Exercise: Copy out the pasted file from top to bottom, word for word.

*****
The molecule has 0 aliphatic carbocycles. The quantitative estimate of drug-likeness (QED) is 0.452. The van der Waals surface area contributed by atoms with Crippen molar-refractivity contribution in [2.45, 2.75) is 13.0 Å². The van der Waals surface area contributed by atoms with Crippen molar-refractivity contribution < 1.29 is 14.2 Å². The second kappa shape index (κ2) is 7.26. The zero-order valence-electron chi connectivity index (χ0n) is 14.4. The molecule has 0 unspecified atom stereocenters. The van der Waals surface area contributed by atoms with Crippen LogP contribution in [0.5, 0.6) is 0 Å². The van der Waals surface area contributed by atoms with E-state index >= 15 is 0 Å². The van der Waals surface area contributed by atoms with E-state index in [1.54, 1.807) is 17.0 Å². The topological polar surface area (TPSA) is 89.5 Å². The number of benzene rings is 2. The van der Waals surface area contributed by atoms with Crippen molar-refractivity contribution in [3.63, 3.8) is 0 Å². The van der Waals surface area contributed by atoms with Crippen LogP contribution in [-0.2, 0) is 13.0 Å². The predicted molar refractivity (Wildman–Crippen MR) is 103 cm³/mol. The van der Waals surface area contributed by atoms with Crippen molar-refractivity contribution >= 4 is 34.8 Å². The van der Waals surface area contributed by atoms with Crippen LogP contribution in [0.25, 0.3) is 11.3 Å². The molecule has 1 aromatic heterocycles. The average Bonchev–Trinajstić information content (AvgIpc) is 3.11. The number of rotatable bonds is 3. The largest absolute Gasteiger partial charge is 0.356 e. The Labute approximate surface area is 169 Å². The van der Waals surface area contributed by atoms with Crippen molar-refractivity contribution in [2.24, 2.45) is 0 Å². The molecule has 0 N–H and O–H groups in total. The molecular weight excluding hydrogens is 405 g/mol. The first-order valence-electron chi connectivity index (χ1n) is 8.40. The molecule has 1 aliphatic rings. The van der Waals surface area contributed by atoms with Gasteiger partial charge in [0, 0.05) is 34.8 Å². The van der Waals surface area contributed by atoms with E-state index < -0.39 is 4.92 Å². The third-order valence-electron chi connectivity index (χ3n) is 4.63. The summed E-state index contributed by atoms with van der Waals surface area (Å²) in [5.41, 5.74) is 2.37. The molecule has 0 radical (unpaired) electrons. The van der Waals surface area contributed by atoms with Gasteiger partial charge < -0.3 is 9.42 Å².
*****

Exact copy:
The molecule has 0 aliphatic carbocycles. The quantitative estimate of drug-likeness (QED) is 0.452. The van der Waals surface area contributed by atoms with Crippen molar-refractivity contribution in [2.45, 2.75) is 13.0 Å². The van der Waals surface area contributed by atoms with Crippen molar-refractivity contribution < 1.29 is 14.2 Å². The second kappa shape index (κ2) is 7.26. The zero-order valence-electron chi connectivity index (χ0n) is 14.4. The molecule has 0 unspecified atom stereocenters. The van der Waals surface area contributed by atoms with Crippen LogP contribution in [0.5, 0.6) is 0 Å². The van der Waals surface area contributed by atoms with E-state index >= 15 is 0 Å². The van der Waals surface area contributed by atoms with E-state index in [1.54, 1.807) is 17.0 Å². The topological polar surface area (TPSA) is 89.5 Å². The number of benzene rings is 2. The van der Waals surface area contributed by atoms with Crippen molar-refractivity contribution in [3.63, 3.8) is 0 Å². The van der Waals surface area contributed by atoms with Crippen LogP contribution in [-0.2, 0) is 13.0 Å². The predicted molar refractivity (Wildman–Crippen MR) is 103 cm³/mol. The van der Waals surface area contributed by atoms with Crippen molar-refractivity contribution >= 4 is 34.8 Å². The van der Waals surface area contributed by atoms with Crippen LogP contribution in [0.25, 0.3) is 11.3 Å². The molecule has 1 aromatic heterocycles. The average Bonchev–Trinajstić information content (AvgIpc) is 3.11. The number of rotatable bonds is 3. The largest absolute Gasteiger partial charge is 0.356 e. The Labute approximate surface area is 169 Å². The van der Waals surface area contributed by atoms with Crippen molar-refractivity contribution in [2.24, 2.45) is 0 Å². The molecule has 0 N–H and O–H groups in total. The molecular weight excluding hydrogens is 405 g/mol. The first-order valence-electron chi connectivity index (χ1n) is 8.40. The molecule has 1 aliphatic rings. The van der Waals surface area contributed by atoms with Gasteiger partial charge in [0, 0.05) is 34.8 Å². The van der Waals surface area contributed by atoms with E-state index < -0.39 is 4.92 Å². The third-order valence-electron chi connectivity index (χ3n) is 4.63. The summed E-state index contributed by atoms with van der Waals surface area (Å²) in [5.41, 5.74) is 2.37. The molecule has 0 radical (unpaired) electrons. The van der Waals surface area contributed by atoms with Gasteiger partial charge < -0.3 is 9.42 Å².